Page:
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Viewing 15 posts - 1 through 15 (of 62 total)
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  • in reply to: SN's Bollinger Tower being bought, possibly converted to hotel #1116677

    UrbanPlanner2112
    Participant

    “Privatization” is a buzz word used to convince people to funnel public tax dollars into private profits. I challenge anyone to show me a “privatized” system that was truly both less expensive and more effective than the public system it replaced.

    in reply to: Hamilton Road and 161 Development #1116676

    UrbanPlanner2112
    Participant

    Interesting.

    in reply to: Light Rail in Central Ohio #1116673

    UrbanPlanner2112
    Participant

    At this early stage most streetcars are “attractions” not transit. They are designed to attract specific kinds of development and demographics to an area. They don’t necessarily have to have high ridership nor do the fares have to pay for the operation of the infrastructure. The payoff is expected to come 20 years down the road with a reshaped neighborhood and more income-earning population in the urban cores.

    in reply to: Justice Antonin Scalia dies at 79 #1114717

    UrbanPlanner2112
    Participant

    Super delegates and the DNC will make sure that doesn’t happen.

    That’s what they said when Obama was taking early races in 2008.

    in reply to: Cleveland Development – News & Updates #1114715

    UrbanPlanner2112
    Participant

    Its astonishing how much public money is going into the project and how many ‘strings’ are being pulled to make it happen. Connected to the Two25 thread, is it really worth it to build projects like that if they need propped up with tax dollars?

    Depends on how much they think it will contribute to the tax base down the road. Sometimes you need to invest a little public money to get the ball rolling, just take a look at Columbus Commons.

    in reply to: Survey to help local Columbus startup! #1114714

    UrbanPlanner2112
    Participant

    Link?

    in reply to: Machete attack at Nazareth on Hamilton Rd #1114713

    UrbanPlanner2112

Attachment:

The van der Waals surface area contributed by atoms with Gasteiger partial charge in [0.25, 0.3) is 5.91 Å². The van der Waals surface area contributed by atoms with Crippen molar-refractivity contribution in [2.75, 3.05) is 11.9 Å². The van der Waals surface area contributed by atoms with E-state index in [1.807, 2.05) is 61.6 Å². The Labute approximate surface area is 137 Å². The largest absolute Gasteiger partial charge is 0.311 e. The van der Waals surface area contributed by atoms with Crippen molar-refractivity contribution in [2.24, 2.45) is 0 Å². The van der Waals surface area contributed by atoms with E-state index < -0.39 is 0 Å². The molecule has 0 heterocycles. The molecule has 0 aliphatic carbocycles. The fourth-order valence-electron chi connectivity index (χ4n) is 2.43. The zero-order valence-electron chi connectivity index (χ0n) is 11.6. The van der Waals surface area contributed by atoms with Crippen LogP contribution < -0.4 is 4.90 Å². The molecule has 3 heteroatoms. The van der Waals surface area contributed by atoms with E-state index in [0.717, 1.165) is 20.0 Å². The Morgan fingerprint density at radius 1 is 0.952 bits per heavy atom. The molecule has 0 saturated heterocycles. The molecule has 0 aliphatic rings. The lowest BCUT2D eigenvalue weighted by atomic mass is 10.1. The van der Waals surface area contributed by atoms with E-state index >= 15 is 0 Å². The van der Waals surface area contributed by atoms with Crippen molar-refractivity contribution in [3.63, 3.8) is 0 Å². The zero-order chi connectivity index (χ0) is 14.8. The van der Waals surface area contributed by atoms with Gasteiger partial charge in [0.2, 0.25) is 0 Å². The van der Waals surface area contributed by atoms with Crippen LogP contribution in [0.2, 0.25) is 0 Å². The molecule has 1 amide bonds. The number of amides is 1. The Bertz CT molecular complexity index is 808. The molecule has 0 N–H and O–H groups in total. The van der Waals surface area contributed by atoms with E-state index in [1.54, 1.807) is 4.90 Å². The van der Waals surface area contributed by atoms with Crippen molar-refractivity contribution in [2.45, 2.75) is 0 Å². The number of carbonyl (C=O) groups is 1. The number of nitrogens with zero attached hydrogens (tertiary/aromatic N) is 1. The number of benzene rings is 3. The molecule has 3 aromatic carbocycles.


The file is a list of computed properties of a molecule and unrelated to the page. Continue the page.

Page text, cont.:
Participant

    Ah yes the concealed carry crowd here to save us with 8 hours of training and an addiction to crime dramas.

    Looking to bag them some terrorists, no doubt. You know they’re gonnna show up. Might actually make the place safer if no one drops their gun while trying to get the wallet out of their pocket:

    3 Shot when Man drops gun in Fla. Cracker Barrel

    in reply to: Justice Antonin Scalia dies at 79 #1114712

    UrbanPlanner2112
    Participant

    I think the talk about the Senate blocking the nomination until the next president is a rather short sighted prediction. It seems to imply the republicans are more than 50-50 confident that they will win the white house and retain the Senate. Not to mention, I am not sure a Trump or Cruze nomination would really please republicans all that much more than a moderate Obama nomination.

    Forget Trump or Cruz, what if they end up with Bernie nomination? LOL.

    in reply to: Campus Partners to Redevelop High from 17th to 14th #1110349

    UrbanPlanner2112
    Participant

    6 stories is sort of a magic number in construction. Going over 6 stories greatly increases your cost per square foot. You need:
    – a larger elevator footprint (which reduces occupied space)
    – more expensive elevators (motor/cable vs. hydraulic) that require more expensive periodic maintenance.
    – more stringent fire safety (hook and ladder fire trucks can’t reach top floors)
    – more stairs
    – more expensive physical plants for water pressure
    – bigger foundation, more expensive framing (wind resistance)
    – bigger construction cranes and iron workers that aren’t afraid of heights
    – etc

    in reply to: Campus Partners to Redevelop High from 17th to 14th #1110308

    UrbanPlanner2112
    Participant

    One thing people fail to consider when trying to preserve old buildings are things like ADA access, bathrooms, and fire safety. High Street by campus is extremely populous and in older buildings the bathrooms are often cramped and under capacity, doorways and hallways are narrow, exits are constrained by stairs, etc. If nothing else new buildings like this really open up capacity to handle people, especially those with disabilities.

    in reply to: Moving to Franklinton? #1110299